Some executive members of industry and commerce have mentioned unfair competition from cheap imports, a slow growth in industry and the lack of access to international markets, as the major operational difficulties facing them.
The business people, made up of the executive members of the Association of Ghana Industries (AGI), raised these concerns at a meeting with the Minister of Trade and Industry, Mr Haruna Iddrisu, in Accra.
They suggested various options they thought could be used in addressing the problems, with the hope that the minister will use his office to help address them.
The meeting, which was held behind closed doors, was the first to be held between the association and the minister after he had assumed office.
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A source at the meeting told the Daily Graphic that it “discussed a plethora of issues which had to do with the challenges of business and the industrial sector in the country.”
“We thought that because industry is under the umbrella of the Ministry of Trade and Industry, it doesn’t get the attention it deserves and asked the minister to place more focus on industry because that is the engine of growth in this country,” the source said.
Before retiring to the closed door session, Mr Iddrisu, who is also the NDC Member of Parliament for the Tamale South, pledged to work with industry to “ease the constraints facing businesses in this country.”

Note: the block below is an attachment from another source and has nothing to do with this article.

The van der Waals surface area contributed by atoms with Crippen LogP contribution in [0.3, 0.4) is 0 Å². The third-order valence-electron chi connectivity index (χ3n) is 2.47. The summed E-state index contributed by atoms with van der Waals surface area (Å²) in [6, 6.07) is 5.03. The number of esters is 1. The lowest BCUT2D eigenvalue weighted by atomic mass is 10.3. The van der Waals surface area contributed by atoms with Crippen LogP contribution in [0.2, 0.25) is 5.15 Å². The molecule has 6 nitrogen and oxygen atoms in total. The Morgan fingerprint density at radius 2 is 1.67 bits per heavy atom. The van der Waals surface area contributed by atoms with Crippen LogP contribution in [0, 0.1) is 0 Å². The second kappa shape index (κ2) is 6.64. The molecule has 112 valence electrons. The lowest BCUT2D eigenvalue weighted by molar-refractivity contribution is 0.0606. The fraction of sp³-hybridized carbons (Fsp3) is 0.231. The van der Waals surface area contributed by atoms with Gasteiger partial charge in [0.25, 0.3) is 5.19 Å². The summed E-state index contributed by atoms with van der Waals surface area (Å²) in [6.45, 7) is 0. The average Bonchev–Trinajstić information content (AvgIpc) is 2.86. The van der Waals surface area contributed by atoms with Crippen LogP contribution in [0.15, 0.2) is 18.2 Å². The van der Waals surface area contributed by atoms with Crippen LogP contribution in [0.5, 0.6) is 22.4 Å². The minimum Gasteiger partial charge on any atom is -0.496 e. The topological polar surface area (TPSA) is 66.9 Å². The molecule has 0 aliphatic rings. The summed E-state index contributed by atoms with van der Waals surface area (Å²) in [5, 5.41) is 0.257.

“It is not government business to do business. What it has to do is to create a congenial atmosphere for those who can do business and that is what I have pledged to do,” he added.
The AGI, an advocacy group for businesses in the country, has over the years blamed governments for the myriad of problems facing businesses in the country, explaining that the government’s inability to limit imports, especially the cheap ones that compete with locally produced goods, boost access and reduce the cost of credit and stabilise utility supply among others as bases.
Such challenges, they often say, have acted to slow growth in the manufacturing sub sector of industry, while stifling the growth of local businesses.
At the meeting, the source said “we also explained that manufacturing is actually shrinking because the growth you see in the industry sector is actually coming from oil.”
“And that is not good because it is the manufacturing subsector that creates all the jobs in this country,” the source noted.
In the coming months, therefore, industry and the business community in general will be looking at what the minister will do to help cut back on imports while boosting growth in manufacturing for exports to rise.
He has already hinted of his intentions to review the law establishing the Export Development and Agriculture Investment Fund (EDAIF) to enable it “respond to the needs of industry.”
The minister pledged to be available for quarterly meetings with the AGI to listen to the concerns of businesses, something the president of the association, Nana Owusu Afari, said was laudable.
Story by Maxwell Adombila Akalaare